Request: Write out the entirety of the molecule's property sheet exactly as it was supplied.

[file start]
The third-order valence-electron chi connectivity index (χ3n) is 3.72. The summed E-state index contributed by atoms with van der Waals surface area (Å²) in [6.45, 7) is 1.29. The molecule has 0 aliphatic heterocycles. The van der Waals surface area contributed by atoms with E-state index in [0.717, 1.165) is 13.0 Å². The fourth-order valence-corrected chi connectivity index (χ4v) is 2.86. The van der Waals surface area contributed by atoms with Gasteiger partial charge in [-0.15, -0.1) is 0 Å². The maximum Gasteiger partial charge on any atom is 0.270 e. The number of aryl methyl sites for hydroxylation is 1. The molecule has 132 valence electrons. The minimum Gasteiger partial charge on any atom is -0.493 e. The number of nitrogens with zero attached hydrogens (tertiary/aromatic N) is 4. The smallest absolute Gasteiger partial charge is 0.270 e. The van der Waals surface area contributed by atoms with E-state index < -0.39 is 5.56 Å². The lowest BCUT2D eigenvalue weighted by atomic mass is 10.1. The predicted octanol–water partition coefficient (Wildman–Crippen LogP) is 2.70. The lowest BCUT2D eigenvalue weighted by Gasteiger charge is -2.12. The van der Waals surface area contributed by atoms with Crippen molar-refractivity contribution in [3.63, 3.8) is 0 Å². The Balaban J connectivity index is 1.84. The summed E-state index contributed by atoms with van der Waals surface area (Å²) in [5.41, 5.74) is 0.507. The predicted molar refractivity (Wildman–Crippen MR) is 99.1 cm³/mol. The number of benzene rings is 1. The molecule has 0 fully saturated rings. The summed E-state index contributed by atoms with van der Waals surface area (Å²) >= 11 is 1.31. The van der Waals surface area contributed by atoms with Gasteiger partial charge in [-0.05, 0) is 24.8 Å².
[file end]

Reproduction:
The third-order valence-electron chi connectivity index (χ3n) is 3.72. The summed E-state index contributed by atoms with van der Waals surface area (Å²) in [6.45, 7) is 1.29. The molecule has 0 aliphatic heterocycles. The van der Waals surface area contributed by atoms with E-state index in [0.717, 1.165) is 13.0 Å². The fourth-order valence-corrected chi connectivity index (χ4v) is 2.86. The van der Waals surface area contributed by atoms with Gasteiger partial charge in [-0.15, -0.1) is 0 Å². The maximum Gasteiger partial charge on any atom is 0.270 e. The number of aryl methyl sites for hydroxylation is 1. The molecule has 132 valence electrons. The minimum Gasteiger partial charge on any atom is -0.493 e. The number of nitrogens with zero attached hydrogens (tertiary/aromatic N) is 4. The smallest absolute Gasteiger partial charge is 0.270 e. The van der Waals surface area contributed by atoms with E-state index < -0.39 is 5.56 Å². The lowest BCUT2D eigenvalue weighted by atomic mass is 10.1. The predicted octanol–water partition coefficient (Wildman–Crippen LogP) is 2.70. The lowest BCUT2D eigenvalue weighted by Gasteiger charge is -2.12. The van der Waals surface area contributed by atoms with Crippen molar-refractivity contribution in [3.63, 3.8) is 0 Å². The Balaban J connectivity index is 1.84. The summed E-state index contributed by atoms with van der Waals surface area (Å²) in [5.41, 5.74) is 0.507. The predicted molar refractivity (Wildman–Crippen MR) is 99.1 cm³/mol. The number of benzene rings is 1. The molecule has 0 fully saturated rings. The summed E-state index contributed by atoms with van der Waals surface area (Å²) >= 11 is 1.31. The van der Waals surface area contributed by atoms with Gasteiger partial charge in [-0.05, 0) is 24.8 Å².